Addressing the challenges brought about by ICT advancements to learning necessitates pedagogical integration of ICT in school education. It is often a pedagogical requirement across curricula that teachers integrate ICT into their instructional design and use ICT to support students’ learning and achieve maximal effects of learning (International Society for Technology in Education, 2007). However, a discrepancy is not uncommon between policy or curriculum mandates and actual practice with regard to pedagogical integration of ICT; pedagogical translation of ICT can often be very limited, and its effect on learning can be far from the level of satisfaction that policy makers and curriculum developers expected to achieve (Cuban, 2001).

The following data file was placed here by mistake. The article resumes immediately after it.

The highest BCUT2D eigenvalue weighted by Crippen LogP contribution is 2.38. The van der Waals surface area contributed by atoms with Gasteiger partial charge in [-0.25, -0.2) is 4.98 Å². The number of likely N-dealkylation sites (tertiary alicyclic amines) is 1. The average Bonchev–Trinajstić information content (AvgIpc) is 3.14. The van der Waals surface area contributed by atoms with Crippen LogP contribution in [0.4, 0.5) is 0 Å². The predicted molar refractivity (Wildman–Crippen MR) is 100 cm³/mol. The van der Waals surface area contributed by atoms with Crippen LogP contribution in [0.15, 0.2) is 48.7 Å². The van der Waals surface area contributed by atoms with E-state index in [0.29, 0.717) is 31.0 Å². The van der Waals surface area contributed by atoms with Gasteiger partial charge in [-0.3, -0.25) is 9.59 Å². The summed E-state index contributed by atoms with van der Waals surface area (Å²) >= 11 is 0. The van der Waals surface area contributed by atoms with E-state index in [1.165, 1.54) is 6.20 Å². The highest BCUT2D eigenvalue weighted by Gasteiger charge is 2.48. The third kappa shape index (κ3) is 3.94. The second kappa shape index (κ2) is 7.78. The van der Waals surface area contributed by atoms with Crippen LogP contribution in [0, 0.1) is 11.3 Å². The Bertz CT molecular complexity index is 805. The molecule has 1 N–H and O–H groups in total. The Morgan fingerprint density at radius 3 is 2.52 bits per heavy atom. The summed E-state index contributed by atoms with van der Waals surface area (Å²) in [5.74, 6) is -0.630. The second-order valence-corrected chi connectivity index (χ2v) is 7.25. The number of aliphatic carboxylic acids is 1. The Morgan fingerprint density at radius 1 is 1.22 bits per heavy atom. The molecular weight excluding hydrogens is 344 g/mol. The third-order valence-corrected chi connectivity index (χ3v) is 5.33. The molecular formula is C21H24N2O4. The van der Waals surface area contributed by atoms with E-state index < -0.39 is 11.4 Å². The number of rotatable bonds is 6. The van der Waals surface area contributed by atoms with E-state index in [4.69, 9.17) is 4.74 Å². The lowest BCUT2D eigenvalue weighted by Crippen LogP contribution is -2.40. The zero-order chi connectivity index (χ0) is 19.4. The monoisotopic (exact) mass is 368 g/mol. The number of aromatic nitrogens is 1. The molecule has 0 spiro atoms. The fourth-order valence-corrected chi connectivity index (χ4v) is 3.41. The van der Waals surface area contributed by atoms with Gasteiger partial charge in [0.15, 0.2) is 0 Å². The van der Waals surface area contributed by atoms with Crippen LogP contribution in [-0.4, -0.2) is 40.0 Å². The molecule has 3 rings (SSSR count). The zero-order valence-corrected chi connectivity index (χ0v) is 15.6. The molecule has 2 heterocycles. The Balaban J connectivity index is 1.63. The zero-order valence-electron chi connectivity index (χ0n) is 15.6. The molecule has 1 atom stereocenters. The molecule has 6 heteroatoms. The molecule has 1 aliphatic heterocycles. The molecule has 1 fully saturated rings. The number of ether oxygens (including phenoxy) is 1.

ICT integrations come under conditions (Ertmer, 1999, 2005; Zhao & Frank, 2003; Zhao, Pugh, Sheldon, & Byers, 2002). A myriad of factors have been reported that may affect ICT integration in education. Ertmer and associates (Ertmer, 1999, 2005; Ertmer, Ottenbreit-Leftwich, & York, 2006) created a two-tier framework to discuss factors that are barriers to or enablers of pedagogical integration of ICT. The first-order factors are extrinsic to teachers. Studies on teachers’ pedagogical life revealed that what teachers do and do not do are shaped by many social and institutional factors that do not pertain to teachers themselves (Borg, 2006). These factors can be global and include educational system (e.g., high-stake standardized testing), policy initiatives, curriculum mandates, as well as local that include school policies (e.g., heavy workloads or lack of time for innovation), leadership, availability of facilities and instructional resources, and technical, administrative, and peer support (e.g., Egbert, Paulus, & Nakamichi, 2002; Lam, 2000; Lim & Chai, 2008; Lim & Khine, 2006; Zhao & Frank, 2003; Zhao et al., 2002). Egbert et al. (2002), for example, conducted a questionnaire survey on 20 in-service teachers who were teaching English as a Second Language (ESL) learners at diverse educational levels and had previously taken a graduate course in Computer Assisted Language Learning (CALL). Some teachers reported that they barely used or were unable to integrate CALL activities in their teaching. Time, resources, support, and training were indicated as top factors. One teacher, for example, specifically mentioned that the computer labs in his/her school were too crowded to have a time scheduled for students to work in them. Lim and Khine (2006), based on their interviews with teachers, ICT heads-of-department and school principals, identified a set of strategies that would promote ICT integration, which included, for instance, appointing technical support staff, giving sufficient time for teachers to prepare for ICT-mediated lessons, and school leaders providing support in addressing teachers’ ICT concerns.